Now, let me share some additional information about the benefit of using a REALTOR® as compiled by the National Association of Realtors®:
1. Your REALTOR® can help you determine your buying power — that is, your financial reserves plus your borrowing capacity. If you give a REALTOR® some basic information about your available savings, income and current debt, he or she can refer you to lenders best qualified to help you. Most lenders — banks and mortgage companies — offer limited choices.
2. Your REALTOR® has many resources to assist you in your home search. Sometimes the property you are seeking is available but not actively advertised in the market, and it will take some investigation by your agent to find all available properties.
3. Your REALTOR® can assist you in the selection process by providing objective information about each property. Agents who are REALTORS® have access to a variety of informational resources. REALTORS® can provide local community information on utilities, zoning. schools, etc. There are two things you’ll want to know. First, will the property provide the environment I want for a home or investment? Second, will the property have resale value when I am ready to sell?
4. Your REALTOR® can help you negotiate. There are myriad negotiating factors, including but not limited to price, financing, terms, date of possession and often the inclusion or exclusion of repairs and furnishings or equipment. The purchase agreement should provide a period of time for you to complete appropriate inspections and investigations of the property before you are bound to complete the purchase. Your agent can advise you as to which investigations and inspections are recommended or required.
5. Your REALTOR® provides due diligence during the evaluation of the property. Depending on the area and property, this could include inspections for termites, dry rot, asbestos, faulty structure, roof condition, septic tank and well tests, just to name a few. Your REALTOR® can assist you in finding qualified responsible professionals to do most of these investigations and provide you with written reports. You will also want to see a preliminary report on the title of the property. Title indicates ownership of property and can be mired in confusing status of past owners or rights of access. The title to most properties will have some limitations; for example, easements (access rights) for utilities. Your REALTOR®, title company or attorney can help you resolve issues that might cause problems at a later date.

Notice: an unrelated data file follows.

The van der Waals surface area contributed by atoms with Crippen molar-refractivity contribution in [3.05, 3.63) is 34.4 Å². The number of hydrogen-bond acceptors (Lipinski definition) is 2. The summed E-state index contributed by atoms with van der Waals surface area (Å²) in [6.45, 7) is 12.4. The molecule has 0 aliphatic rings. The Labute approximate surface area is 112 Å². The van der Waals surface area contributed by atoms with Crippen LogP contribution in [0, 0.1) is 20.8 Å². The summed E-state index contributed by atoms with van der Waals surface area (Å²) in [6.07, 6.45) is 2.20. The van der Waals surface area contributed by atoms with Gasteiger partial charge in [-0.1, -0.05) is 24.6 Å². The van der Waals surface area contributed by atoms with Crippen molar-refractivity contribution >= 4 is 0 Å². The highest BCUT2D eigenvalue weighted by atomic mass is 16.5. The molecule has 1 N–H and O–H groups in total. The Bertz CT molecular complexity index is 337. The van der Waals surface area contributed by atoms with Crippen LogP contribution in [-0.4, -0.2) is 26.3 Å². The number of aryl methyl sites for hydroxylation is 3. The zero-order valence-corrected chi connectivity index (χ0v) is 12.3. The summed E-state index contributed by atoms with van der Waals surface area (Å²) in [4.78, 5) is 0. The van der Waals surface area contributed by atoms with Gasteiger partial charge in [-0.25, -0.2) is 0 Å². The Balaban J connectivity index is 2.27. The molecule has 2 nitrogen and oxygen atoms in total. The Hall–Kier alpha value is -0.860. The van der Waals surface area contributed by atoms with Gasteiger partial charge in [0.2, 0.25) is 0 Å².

6. Your REALTOR® can help you in understanding different financing options and in identifying qualified lenders.
7. Your REALTOR® can guide you through the closing process and make sure everything flows together smoothly.
8. When selling your home, your REALTOR® can give you up-to-date information on what is happening in the marketplace and the price, financing, terms and condition of competing properties. These are key factors in getting your property sold at the best price, quickly and with minimum hassle.
9. Your REALTOR® markets your property to other real estate agents and the public. Often, your REALTOR® can recommend repairs or cosmetic work that will significantly enhance the salability of your property. Your REALTOR® markets your property to other real estate agents and the public. In many markets across the country, over 50% of real estate sales are cooperative sales; that is, a real estate agent other than yours brings in the buyer. Your REALTOR® acts as the marketing coordinator, disbursing information about your property to other real estate agents through a Multiple Listing Service or other cooperative marketing networks, open houses for agents, etc. The REALTOR® Code of Ethics requires REALTORS® to utilize these cooperative relationships when they benefit their clients.
10. Your REALTOR® will know when, where and how to advertise your property. There is a misconception that advertising sells real estate. The NATIONAL ASSOCIATION OF REALTORS® studies show that 82% of real estate sales are the result of agent contacts through previous clients, referrals, friends, family and personal contacts. When a property is marketed with the help of your REALTOR®, you do not have to allow strangers into your home. Your REALTOR® will generally prescreen and accompany qualified prospects through your property.
11. Your REALTOR® can help you objectively evaluate every buyer’s proposal without compromising your marketing position. This initial agreement is only the beginning of a process of appraisals, inspections and financing — a lot of possible pitfalls. Your REALTOR® can help you write a legally binding, win-win agreement that will be more likely to make it through the process.
12. Your REALTOR® can help close the sale of your home. Between the initial sales agreement and closing (or settlement), questions may arise. For example, unexpected repairs are required to obtain financing or a cloud in the title is discovered. The required paperwork alone is overwhelming for most sellers. Your REALTOR® is the best person to objectively help you resolve these issues and move the transaction to closing (or settlement).
So, THAT is what REALTORS® do…and that is why you need one. And, don’t forget…we’re lovable too! Adopt a REALTOR® today!